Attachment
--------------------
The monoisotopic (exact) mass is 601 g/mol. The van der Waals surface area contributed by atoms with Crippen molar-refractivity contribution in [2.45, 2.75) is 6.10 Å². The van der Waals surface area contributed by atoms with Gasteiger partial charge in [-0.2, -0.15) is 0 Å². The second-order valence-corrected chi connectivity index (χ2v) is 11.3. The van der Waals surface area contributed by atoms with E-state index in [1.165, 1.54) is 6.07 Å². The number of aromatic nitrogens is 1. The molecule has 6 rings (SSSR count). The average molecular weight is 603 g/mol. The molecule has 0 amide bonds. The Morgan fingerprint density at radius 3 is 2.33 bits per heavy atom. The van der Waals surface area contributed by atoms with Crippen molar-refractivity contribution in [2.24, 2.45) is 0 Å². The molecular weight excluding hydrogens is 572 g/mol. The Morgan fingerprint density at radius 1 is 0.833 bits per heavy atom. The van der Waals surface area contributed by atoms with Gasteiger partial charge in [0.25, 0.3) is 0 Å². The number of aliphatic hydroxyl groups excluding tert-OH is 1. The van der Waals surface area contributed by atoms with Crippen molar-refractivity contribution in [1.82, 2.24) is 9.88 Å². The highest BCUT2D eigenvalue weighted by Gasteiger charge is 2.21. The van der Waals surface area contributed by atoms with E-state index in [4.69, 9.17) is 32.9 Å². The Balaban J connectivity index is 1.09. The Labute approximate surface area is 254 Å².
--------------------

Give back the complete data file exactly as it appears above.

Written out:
The monoisotopic (exact) mass is 601 g/mol. The van der Waals surface area contributed by atoms with Crippen molar-refractivity contribution in [2.45, 2.75) is 6.10 Å². The van der Waals surface area contributed by atoms with Gasteiger partial charge in [-0.2, -0.15) is 0 Å². The second-order valence-corrected chi connectivity index (χ2v) is 11.3. The van der Waals surface area contributed by atoms with E-state index in [1.165, 1.54) is 6.07 Å². The number of aromatic nitrogens is 1. The molecule has 6 rings (SSSR count). The average molecular weight is 603 g/mol. The molecule has 0 amide bonds. The Morgan fingerprint density at radius 3 is 2.33 bits per heavy atom. The van der Waals surface area contributed by atoms with Crippen molar-refractivity contribution in [2.24, 2.45) is 0 Å². The molecular weight excluding hydrogens is 572 g/mol. The Morgan fingerprint density at radius 1 is 0.833 bits per heavy atom. The van der Waals surface area contributed by atoms with Gasteiger partial charge in [0.25, 0.3) is 0 Å². The number of aliphatic hydroxyl groups excluding tert-OH is 1. The van der Waals surface area contributed by atoms with Crippen molar-refractivity contribution in [1.82, 2.24) is 9.88 Å². The highest BCUT2D eigenvalue weighted by Gasteiger charge is 2.21. The van der Waals surface area contributed by atoms with E-state index in [4.69, 9.17) is 32.9 Å². The Balaban J connectivity index is 1.09. The Labute approximate surface area is 254 Å².